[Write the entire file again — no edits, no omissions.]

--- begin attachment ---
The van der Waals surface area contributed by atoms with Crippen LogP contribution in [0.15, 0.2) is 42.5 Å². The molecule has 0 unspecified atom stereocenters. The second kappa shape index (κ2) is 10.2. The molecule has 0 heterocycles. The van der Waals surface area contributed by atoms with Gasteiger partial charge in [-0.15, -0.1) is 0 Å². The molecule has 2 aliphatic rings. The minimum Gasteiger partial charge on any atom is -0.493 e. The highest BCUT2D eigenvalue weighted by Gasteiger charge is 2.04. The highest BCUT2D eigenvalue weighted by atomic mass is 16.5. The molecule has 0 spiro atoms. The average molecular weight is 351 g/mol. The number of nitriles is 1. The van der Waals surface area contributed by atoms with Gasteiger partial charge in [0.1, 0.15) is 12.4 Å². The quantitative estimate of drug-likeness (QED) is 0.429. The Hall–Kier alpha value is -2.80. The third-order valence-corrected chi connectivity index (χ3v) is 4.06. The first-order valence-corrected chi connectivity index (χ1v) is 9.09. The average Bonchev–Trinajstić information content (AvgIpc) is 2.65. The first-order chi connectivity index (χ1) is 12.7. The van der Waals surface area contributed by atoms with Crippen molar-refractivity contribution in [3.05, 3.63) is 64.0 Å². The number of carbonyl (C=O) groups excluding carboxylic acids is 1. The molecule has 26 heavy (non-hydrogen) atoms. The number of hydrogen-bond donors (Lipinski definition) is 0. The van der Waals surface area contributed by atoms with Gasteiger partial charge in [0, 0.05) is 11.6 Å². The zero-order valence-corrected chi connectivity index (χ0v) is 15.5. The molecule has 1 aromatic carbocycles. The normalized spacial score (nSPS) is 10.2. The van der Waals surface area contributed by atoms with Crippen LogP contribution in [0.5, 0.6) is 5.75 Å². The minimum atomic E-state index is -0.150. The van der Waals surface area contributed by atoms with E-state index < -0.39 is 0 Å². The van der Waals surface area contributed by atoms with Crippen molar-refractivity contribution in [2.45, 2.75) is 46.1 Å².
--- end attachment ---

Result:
The van der Waals surface area contributed by atoms with Crippen LogP contribution in [0.15, 0.2) is 42.5 Å². The molecule has 0 unspecified atom stereocenters. The second kappa shape index (κ2) is 10.2. The molecule has 0 heterocycles. The van der Waals surface area contributed by atoms with Gasteiger partial charge in [-0.15, -0.1) is 0 Å². The molecule has 2 aliphatic rings. The minimum Gasteiger partial charge on any atom is -0.493 e. The highest BCUT2D eigenvalue weighted by Gasteiger charge is 2.04. The highest BCUT2D eigenvalue weighted by atomic mass is 16.5. The molecule has 0 spiro atoms. The average molecular weight is 351 g/mol. The number of nitriles is 1. The van der Waals surface area contributed by atoms with Gasteiger partial charge in [0.1, 0.15) is 12.4 Å². The quantitative estimate of drug-likeness (QED) is 0.429. The Hall–Kier alpha value is -2.80. The third-order valence-corrected chi connectivity index (χ3v) is 4.06. The first-order valence-corrected chi connectivity index (χ1v) is 9.09. The average Bonchev–Trinajstić information content (AvgIpc) is 2.65. The first-order chi connectivity index (χ1) is 12.7. The van der Waals surface area contributed by atoms with Crippen molar-refractivity contribution in [3.05, 3.63) is 64.0 Å². The number of carbonyl (C=O) groups excluding carboxylic acids is 1. The molecule has 26 heavy (non-hydrogen) atoms. The number of hydrogen-bond donors (Lipinski definition) is 0. The van der Waals surface area contributed by atoms with Gasteiger partial charge in [0, 0.05) is 11.6 Å². The zero-order valence-corrected chi connectivity index (χ0v) is 15.5. The molecule has 1 aromatic carbocycles. The normalized spacial score (nSPS) is 10.2. The van der Waals surface area contributed by atoms with Crippen LogP contribution in [0.5, 0.6) is 5.75 Å². The minimum atomic E-state index is -0.150. The van der Waals surface area contributed by atoms with E-state index < -0.39 is 0 Å². The van der Waals surface area contributed by atoms with Crippen molar-refractivity contribution in [2.45, 2.75) is 46.1 Å².